Christoph, Liberia’s upcoming hipco (Liberian hip-hop) artist is gaining popularity with his crisp style and hot verses. Aside from his attractive looks and charismatic personality, he has made great contributions to the Liberian hip-hop community. He stays true to his identity by rapping in koloqua (Liberia’s Local dialect) so that his people can understand his music. Continue reading “Hipco Artist Christoph stays true to his native liberian dialect”
Liberia’s well known hip hop artists Mdot, migrated to the United States when he was just four years old. Although he left his native country at a young age, he uses his platform in Philadelphia to recount the horrifying nature of the Liberian civil war.
In a sense, Mdot serves as a voice for those who struggled during the conflict and afterward. He mainly raps in standard English, rather than koloqua(liberia’s local patois), so both Liberians and Americans are able to enjoy his music. His sepia colored memory of the continent and his experiences in America helps to shape his lyrical purpose. Mdot’s themes about Liberia, his impoverished environment in Philadelphia, and the daily struggle of being black in America, creates highly relatable lyrics that resonates with a wide audience. Continue reading “Liberian’s American Based Artist Stays True to the Diaspora”
It is not a great surprise that there aren’t many Liberian Femcees with a platform as compared to their male counterparts; after all hip hop is male a dominated genre. Many Liberian female rappers fear not being taken seriously or being seen as “valid” in the eyes of male emcees. The sad reality of this is correlated to the stereotypes about women that society perpetuates.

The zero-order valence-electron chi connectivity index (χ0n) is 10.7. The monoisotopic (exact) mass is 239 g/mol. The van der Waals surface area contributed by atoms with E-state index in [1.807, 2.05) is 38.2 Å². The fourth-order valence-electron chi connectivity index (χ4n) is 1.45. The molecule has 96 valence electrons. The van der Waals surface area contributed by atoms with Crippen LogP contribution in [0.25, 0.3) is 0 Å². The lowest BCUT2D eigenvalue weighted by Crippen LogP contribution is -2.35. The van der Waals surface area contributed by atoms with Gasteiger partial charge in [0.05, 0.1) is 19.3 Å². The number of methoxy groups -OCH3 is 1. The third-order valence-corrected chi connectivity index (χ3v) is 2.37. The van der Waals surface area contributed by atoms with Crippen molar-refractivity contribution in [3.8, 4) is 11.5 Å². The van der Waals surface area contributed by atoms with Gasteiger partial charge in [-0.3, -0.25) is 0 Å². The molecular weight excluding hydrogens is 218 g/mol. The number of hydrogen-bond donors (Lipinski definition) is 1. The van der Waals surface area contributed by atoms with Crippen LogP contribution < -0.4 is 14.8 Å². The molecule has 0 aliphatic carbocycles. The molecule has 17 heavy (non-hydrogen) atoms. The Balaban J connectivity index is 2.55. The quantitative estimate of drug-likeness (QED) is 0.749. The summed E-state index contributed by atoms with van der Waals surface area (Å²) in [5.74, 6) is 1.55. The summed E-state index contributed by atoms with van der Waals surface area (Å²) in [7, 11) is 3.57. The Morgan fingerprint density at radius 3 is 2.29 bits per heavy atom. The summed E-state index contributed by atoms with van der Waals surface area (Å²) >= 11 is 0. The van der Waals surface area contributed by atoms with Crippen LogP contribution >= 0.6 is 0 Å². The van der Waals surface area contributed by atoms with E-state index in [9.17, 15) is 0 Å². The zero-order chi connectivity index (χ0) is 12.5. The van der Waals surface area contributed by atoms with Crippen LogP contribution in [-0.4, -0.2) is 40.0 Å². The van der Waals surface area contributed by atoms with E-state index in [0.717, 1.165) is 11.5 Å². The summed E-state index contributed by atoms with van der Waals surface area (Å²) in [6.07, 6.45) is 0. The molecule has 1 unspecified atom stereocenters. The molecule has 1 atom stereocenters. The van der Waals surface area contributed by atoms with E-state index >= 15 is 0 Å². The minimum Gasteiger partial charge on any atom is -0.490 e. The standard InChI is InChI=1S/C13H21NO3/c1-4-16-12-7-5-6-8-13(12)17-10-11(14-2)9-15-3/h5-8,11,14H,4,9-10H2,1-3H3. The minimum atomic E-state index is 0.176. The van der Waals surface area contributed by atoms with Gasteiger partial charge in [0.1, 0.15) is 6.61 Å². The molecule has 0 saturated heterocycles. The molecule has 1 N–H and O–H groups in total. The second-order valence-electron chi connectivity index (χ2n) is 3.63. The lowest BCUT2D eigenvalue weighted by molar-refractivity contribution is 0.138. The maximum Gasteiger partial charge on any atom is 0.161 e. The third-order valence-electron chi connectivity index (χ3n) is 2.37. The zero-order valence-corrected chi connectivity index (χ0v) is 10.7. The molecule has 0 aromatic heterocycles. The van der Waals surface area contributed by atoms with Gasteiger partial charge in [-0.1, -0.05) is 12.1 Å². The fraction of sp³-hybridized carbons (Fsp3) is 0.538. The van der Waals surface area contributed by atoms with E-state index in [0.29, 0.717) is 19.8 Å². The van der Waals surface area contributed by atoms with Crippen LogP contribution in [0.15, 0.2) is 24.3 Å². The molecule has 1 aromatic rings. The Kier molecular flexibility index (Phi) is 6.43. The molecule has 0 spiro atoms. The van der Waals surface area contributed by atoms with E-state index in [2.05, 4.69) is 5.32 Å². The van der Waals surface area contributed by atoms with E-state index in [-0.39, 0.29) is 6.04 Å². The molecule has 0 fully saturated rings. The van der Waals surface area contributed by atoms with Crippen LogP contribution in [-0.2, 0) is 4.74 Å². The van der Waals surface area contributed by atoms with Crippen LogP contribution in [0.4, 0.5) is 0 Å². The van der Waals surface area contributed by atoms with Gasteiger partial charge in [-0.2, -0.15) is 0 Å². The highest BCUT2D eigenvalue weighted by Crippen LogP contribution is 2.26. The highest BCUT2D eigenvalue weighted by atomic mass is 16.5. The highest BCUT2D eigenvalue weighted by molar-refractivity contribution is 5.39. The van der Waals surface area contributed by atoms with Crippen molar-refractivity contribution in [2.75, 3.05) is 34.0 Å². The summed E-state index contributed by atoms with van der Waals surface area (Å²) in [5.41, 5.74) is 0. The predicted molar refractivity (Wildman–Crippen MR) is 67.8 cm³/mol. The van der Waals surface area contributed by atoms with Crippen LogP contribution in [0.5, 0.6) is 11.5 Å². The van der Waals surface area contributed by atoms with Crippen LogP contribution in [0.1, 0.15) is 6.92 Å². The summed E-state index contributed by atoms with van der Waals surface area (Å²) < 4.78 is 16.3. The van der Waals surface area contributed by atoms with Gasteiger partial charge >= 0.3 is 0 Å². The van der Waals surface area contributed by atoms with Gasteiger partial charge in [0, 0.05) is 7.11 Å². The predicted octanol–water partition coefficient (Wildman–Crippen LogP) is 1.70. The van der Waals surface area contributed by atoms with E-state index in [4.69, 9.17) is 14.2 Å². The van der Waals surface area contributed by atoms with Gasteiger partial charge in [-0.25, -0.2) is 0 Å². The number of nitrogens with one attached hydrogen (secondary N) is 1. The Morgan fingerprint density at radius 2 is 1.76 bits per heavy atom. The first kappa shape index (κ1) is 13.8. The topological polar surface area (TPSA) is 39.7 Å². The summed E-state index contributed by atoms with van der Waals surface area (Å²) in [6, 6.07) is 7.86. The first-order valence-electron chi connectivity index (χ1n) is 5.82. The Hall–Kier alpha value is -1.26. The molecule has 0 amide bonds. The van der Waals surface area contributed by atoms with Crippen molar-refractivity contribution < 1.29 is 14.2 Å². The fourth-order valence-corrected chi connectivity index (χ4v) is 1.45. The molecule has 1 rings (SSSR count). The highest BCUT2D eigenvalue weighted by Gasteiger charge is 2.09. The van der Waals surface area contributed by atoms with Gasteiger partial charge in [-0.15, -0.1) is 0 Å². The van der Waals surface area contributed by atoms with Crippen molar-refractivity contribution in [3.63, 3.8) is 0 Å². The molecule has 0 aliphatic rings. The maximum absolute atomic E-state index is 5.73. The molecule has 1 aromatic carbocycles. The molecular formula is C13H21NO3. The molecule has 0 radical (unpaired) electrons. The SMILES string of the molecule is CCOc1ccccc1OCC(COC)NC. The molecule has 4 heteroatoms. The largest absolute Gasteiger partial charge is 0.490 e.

In almost every culture, women are ether oversexualized and treated as sex objects, or they are forced into a shell that prevents them from being sexual beings in the same way that men are. Unfortunately, women who rebel against these gender norms are heavily ostracized. Continue reading “Liberian Femcee Diamond Chanel Rebels Against Gender Norms”
Hipco artists Luckay Buckay, Takun J, JD Donzo, and Bentman Tha Don demand attention from the president with their genius collaboration in “Pot Not Boiling”, a song that aims several shots at Liberia’s corrupt regime. Each artist speaks on different aspects of the struggle, adding to a raw and collective narrative that resonates deeply with the population. Footages from the “Pot Not Boiling” video highlight the saddening reality of daily life in Liberia. Continue reading “Hipco Artists Collaborate to Expose Troubling Realities Facing Liberians”
The demoralizing transition from a beautiful country turned upside by civil conflict and government corruption, left their mark on the people of Liberia. During the war, cannibalism became the new norm, corpses became the new terra firma, and children were traumatically stripped of their innocence. The nation’s young ones were abducted, brainwashed and turned into soldiers and sex slaves. This experience and the insufferable conditions that followed were undeniably breeding grounds for the emergence of Hip-Hop culture in Liberia. Continue reading “Liberia’s Lyrical Mastermind: Bucky Raw”